According to a 2010 Pew Research study, titled “Millennials: A Portrait of Generation Next,” 38% of adults ages 18-29 have a tattoo. Of that 40%, half have between two to five and 18% have six or more. We’d venture to guess these statistics have increased in the past four years, as body art has become a more widely accepted form of self-expression, in and out of the workplace.
Still, the decision of whether or not to get inked is still a big one—one, we admit, that becomes easier after a little liquid courage, or when you’re so deeply in love that tattooing your significant other’s name in script sounds like more than a reasonable idea. Yes, they’re great ways to commemorate certain times and friendships in your life, but they are permanent. And the risk of tattoo regret is pretty high if not given the proper consideration.
While measuring tattooees’ remorse is pretty tricky, a 2012 poll by Harris Interactive, 14% of those asked whether they regretted getting a tattoo said “yes.” This figure is decreasing (17% answered “yes” in 2003 and 16% answered “yes” in 2008). Although, FiveThirtyEight points out that this poll is only based on the answers from 423 people—a measly figure that could hardly reflect an accurate overall behavior.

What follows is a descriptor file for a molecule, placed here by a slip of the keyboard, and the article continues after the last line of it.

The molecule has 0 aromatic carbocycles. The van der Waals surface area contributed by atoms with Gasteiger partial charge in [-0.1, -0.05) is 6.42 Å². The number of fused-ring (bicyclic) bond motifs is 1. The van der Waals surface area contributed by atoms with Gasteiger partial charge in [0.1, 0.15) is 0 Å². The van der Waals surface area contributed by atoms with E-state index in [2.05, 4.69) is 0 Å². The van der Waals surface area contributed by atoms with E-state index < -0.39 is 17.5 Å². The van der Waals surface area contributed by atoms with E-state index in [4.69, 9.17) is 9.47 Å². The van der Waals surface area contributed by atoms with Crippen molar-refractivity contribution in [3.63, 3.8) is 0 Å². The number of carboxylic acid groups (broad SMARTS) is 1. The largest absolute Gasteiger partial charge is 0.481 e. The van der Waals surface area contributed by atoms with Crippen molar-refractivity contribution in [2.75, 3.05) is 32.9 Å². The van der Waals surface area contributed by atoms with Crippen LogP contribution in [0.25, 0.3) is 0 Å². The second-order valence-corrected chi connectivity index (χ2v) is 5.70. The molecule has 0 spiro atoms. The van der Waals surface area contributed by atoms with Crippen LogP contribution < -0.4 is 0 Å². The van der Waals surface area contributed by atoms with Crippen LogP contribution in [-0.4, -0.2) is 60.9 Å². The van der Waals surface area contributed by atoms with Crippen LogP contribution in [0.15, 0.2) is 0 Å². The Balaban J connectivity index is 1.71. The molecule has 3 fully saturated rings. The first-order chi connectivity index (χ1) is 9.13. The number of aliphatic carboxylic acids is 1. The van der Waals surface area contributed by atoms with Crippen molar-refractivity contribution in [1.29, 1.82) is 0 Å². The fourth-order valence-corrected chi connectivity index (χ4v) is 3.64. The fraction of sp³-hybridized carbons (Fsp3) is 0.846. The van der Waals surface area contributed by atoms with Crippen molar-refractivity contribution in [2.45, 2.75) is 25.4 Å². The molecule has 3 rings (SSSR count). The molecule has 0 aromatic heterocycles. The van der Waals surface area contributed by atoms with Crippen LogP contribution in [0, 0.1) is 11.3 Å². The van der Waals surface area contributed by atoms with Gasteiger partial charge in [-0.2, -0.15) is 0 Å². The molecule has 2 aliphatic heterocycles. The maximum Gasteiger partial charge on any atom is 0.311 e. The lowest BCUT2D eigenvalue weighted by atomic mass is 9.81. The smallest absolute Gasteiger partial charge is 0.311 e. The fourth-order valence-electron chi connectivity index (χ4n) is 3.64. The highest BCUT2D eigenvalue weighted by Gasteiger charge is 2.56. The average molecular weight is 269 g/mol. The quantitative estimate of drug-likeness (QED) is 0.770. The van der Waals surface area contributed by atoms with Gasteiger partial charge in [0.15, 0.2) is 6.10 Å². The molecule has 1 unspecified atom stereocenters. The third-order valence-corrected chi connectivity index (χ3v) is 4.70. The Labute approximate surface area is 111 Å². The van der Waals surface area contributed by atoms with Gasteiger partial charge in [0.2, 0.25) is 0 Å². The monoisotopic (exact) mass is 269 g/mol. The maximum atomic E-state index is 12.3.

Perhaps a better way to gauge tattoo remorse is by looking at laser removals, an extremely painful process that breaks up tattoo pigments with a high-intensity light beam in multiple sessions. In 2013, there were 45,224 tattoo removal procedures performed in the U.S., the American Society for Aesthetic Plastic Surgery reports. (It’s important to note that this figure decreased by 22.6% from 2012-2013.) More than half of these procedures were performed on Millennials ages 19 to 34.
FiveThirtyEight also notes that if you do the math, 0.1% of Americans with tattoos had at least one tattoo removed last year. So, it seems like there isn’t much regret going on. It’s unclear whether that’s because of the high cost of these removal procedures (which cost a few hundred dollars per session), because people have learned to live with not-so-favorable tatts, or because people are making better, more confident tattoo decisions. Either that, or the ironic tattoo has officially become a “thing.”